Chemicals industry urged ‘Go Green’
Engineers inspect a production line at a paint factory in the north of Việt Nam. The chemical industry has been urged using environment friendly materials in production for sustainable development. Photo courtesy Hương Giang
ĐÀ NẴNG — The chemicals industry in Việt Nam has been facing a number of environmental and social challenges, which require new pathways in development, production, and consumption to ensure sustainable development.
Chemicals industrial manufacturers have been urged to raise awareness and initiatives for Corporate Social Responsibility (CSR) related to green chemistry (GC).
It resulted from the ‘Green Chemistry (GC) and Corporate Social Responsibility (CSR)’ workshop that was recently co-organised by the United Nations Development Programme (UNDP) and Việt Nam Chemicals Agency of the Ministry of Industry and Trade (MOIT) together with the Northern Việt Nam Paint and Printing Ink Club.
Research shows that waste prevention is better and costs less than the treatment or disposal of waste after it has been created. The more waste companies generate the more costs they have to bear to deal with the environmental, social, and community health consequences.
Using a GC approach in production and business also sees companies take on more social responsibility.
CSR can be shown in ensuring a safe working environment and equity for women and men on all levels as well as promoting working opportunities with privacy and safety for employees.
It needs to provide high-quality products made from safe, non-toxic materials at a reasonable price, and conduct research and product development to commercialise innovative and useful products.
Head of the Climate Change and Environment Unit at UNDP Việt Nam, Đào Xuân Lai said: “Green chemistry is an inevitable trend being promoted on a global scale, which helps us to avoid past mistakes such as the invention and use of DDT or the production and use of chemicals containing dioxin, mercury, CFCs, and the like.”
“As Việt Nam integrates quickly with the market, and with the regional and global economy via bilateral and multilateral free trade agreements, corporations and enterprises need to use the GC approach so that they and their products are better equipped when joining global supply chains.
"This benefits their long-term development and growth, and at the same time ensures sustainable development for Việt Nam and reduces the stress on our planet.”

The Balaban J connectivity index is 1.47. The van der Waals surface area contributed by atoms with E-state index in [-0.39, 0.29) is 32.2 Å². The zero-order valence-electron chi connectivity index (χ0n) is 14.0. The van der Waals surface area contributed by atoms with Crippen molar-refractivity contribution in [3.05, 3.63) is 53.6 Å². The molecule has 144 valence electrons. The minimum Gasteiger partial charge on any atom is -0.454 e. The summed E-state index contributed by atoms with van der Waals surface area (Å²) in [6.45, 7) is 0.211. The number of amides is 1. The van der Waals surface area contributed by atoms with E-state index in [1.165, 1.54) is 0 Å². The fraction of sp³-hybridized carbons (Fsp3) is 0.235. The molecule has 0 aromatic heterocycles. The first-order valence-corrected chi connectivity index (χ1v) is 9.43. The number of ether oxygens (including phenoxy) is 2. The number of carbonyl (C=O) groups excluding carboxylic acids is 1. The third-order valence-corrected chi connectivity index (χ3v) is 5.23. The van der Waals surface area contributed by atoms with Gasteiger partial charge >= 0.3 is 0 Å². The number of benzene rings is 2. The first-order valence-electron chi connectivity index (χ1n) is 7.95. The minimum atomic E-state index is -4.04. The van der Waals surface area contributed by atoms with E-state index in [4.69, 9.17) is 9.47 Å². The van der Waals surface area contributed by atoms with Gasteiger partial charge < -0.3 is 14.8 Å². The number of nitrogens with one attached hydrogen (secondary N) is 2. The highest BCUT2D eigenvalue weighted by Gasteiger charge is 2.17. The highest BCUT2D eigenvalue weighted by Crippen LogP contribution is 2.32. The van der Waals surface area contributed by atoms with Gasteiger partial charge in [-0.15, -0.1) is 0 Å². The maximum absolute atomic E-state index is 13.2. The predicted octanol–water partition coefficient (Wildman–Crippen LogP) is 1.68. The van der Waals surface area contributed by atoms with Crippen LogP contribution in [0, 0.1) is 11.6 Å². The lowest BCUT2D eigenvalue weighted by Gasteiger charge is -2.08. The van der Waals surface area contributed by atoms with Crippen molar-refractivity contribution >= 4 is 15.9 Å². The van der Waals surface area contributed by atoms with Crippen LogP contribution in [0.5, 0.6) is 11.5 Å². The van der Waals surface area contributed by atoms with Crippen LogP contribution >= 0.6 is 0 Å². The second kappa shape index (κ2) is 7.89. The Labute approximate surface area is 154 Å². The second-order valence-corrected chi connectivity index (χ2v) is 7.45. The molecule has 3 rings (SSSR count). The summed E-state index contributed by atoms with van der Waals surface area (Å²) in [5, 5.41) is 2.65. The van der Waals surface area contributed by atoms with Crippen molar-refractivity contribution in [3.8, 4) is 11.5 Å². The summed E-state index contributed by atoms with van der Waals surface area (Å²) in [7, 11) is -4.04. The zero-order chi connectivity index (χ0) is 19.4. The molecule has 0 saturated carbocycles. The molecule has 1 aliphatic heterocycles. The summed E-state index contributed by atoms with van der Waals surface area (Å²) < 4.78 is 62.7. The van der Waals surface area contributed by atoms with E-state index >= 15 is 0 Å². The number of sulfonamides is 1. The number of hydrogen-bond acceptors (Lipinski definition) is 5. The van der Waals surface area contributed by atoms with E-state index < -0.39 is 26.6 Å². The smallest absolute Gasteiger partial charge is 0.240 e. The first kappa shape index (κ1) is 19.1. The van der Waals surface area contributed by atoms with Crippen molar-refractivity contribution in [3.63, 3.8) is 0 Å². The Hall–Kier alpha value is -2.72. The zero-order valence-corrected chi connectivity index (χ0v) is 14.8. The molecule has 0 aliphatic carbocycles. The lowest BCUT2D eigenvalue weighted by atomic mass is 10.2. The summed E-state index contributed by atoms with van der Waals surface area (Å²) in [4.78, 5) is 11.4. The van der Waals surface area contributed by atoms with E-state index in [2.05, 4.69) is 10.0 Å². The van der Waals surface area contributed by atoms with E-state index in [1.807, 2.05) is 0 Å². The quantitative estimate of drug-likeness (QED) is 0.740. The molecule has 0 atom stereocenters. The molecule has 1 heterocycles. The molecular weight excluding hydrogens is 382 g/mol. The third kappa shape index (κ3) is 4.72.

Within the framework of the GC project, funded by UNDP and MOIT, initial solutions are being implemented with Vietnamese enterprises, including pilots with Plato Việt Nam JSC (electroplating) and Nishu Paint Việt Nam to reduce 3,472kg of persistent organic pollutants (POPs) and 923 cubic metres of carbon emission per year.
The workshop also aimed to collect comments on the need for training to raise awareness and the application of green chemistry in paint and printing enterprises, as well as share some current situations, solutions, technology, and practices on waste treatment in small and medium-sized paint enterprises.
“For consumers to have access to green products, we need green materials, green manufacturing, and green construction," said Đặng Anh Tú, CEO of Nishu Paint Việt Nam, one of the two enterprises performing the GC demonstration activities.
"When, and only when, we are aware that green chemistry helps us to protect our health can we produce sustainable green products.”
Tú said that by applying green chemistry, Nishu has saved considerable costs: in particular, the highest monthly electricity bill that this enterprise has ever paid has not exceeded VNĐ50 million (US$2,100).
According to Chu Văn Nguyên, vice president of the Việt Nam Responsible Care Council (VRCC) of Chemical Enterprises, the implementation of CSR activities requires many efforts and the voluntary commitment of the leaders and employees of the company, as well as support from other enterprises in the industry. These voluntary CSR activities bring companies not only profits, but also trust from the market and the community.
The workshop was one of the activities under the project ‘Application of green chemistry in Việt Nam to support green growth and reduction in the use and release of POPs/harmful chemicals’, supported by the Global Environment Facility (GEF) and UNDP.
The main objective of the project is to create a favourable environment for introducing GC and GC application to the production industry in Việt Nam and reduce the use and release of chemicals controlled under the Stockholm and Minamata Conventions. VNS